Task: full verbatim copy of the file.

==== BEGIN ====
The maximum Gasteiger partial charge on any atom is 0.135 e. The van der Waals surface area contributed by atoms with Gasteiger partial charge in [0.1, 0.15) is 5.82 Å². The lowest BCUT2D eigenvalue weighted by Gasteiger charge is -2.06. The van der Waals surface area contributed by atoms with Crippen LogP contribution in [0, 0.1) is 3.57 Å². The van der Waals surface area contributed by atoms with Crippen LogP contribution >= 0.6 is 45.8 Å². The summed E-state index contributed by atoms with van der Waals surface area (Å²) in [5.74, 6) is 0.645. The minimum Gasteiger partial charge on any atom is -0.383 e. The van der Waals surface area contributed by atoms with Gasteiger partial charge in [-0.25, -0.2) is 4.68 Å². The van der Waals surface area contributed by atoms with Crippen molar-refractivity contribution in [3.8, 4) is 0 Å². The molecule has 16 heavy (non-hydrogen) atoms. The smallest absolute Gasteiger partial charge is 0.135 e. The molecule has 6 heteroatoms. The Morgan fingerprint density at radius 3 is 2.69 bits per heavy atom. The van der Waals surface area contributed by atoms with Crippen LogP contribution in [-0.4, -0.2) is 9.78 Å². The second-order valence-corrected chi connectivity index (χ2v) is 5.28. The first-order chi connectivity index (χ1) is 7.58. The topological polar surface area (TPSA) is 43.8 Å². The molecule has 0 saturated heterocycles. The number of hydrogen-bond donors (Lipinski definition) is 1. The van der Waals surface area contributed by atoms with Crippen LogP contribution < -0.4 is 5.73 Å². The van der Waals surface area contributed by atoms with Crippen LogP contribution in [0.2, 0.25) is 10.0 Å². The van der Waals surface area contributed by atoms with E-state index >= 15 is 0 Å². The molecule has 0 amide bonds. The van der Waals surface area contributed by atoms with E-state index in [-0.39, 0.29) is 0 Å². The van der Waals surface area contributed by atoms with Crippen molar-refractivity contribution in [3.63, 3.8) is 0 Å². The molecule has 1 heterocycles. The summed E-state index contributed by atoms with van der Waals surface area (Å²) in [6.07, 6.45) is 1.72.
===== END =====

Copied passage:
The maximum Gasteiger partial charge on any atom is 0.135 e. The van der Waals surface area contributed by atoms with Gasteiger partial charge in [0.1, 0.15) is 5.82 Å². The lowest BCUT2D eigenvalue weighted by Gasteiger charge is -2.06. The van der Waals surface area contributed by atoms with Crippen LogP contribution in [0, 0.1) is 3.57 Å². The van der Waals surface area contributed by atoms with Crippen LogP contribution >= 0.6 is 45.8 Å². The summed E-state index contributed by atoms with van der Waals surface area (Å²) in [5.74, 6) is 0.645. The minimum Gasteiger partial charge on any atom is -0.383 e. The van der Waals surface area contributed by atoms with Gasteiger partial charge in [-0.25, -0.2) is 4.68 Å². The van der Waals surface area contributed by atoms with Crippen molar-refractivity contribution in [3.8, 4) is 0 Å². The molecule has 16 heavy (non-hydrogen) atoms. The smallest absolute Gasteiger partial charge is 0.135 e. The molecule has 6 heteroatoms. The Morgan fingerprint density at radius 3 is 2.69 bits per heavy atom. The van der Waals surface area contributed by atoms with Crippen LogP contribution in [-0.4, -0.2) is 9.78 Å². The second-order valence-corrected chi connectivity index (χ2v) is 5.28. The first-order chi connectivity index (χ1) is 7.58. The topological polar surface area (TPSA) is 43.8 Å². The molecule has 0 saturated heterocycles. The number of hydrogen-bond donors (Lipinski definition) is 1. The van der Waals surface area contributed by atoms with Crippen LogP contribution < -0.4 is 5.73 Å². The van der Waals surface area contributed by atoms with Crippen LogP contribution in [0.2, 0.25) is 10.0 Å². The van der Waals surface area contributed by atoms with E-state index >= 15 is 0 Å². The molecule has 0 amide bonds. The van der Waals surface area contributed by atoms with E-state index in [-0.39, 0.29) is 0 Å². The van der Waals surface area contributed by atoms with Crippen molar-refractivity contribution in [3.63, 3.8) is 0 Å². The molecule has 1 heterocycles. The summed E-state index contributed by atoms with van der Waals surface area (Å²) in [6.07, 6.45) is 1.72.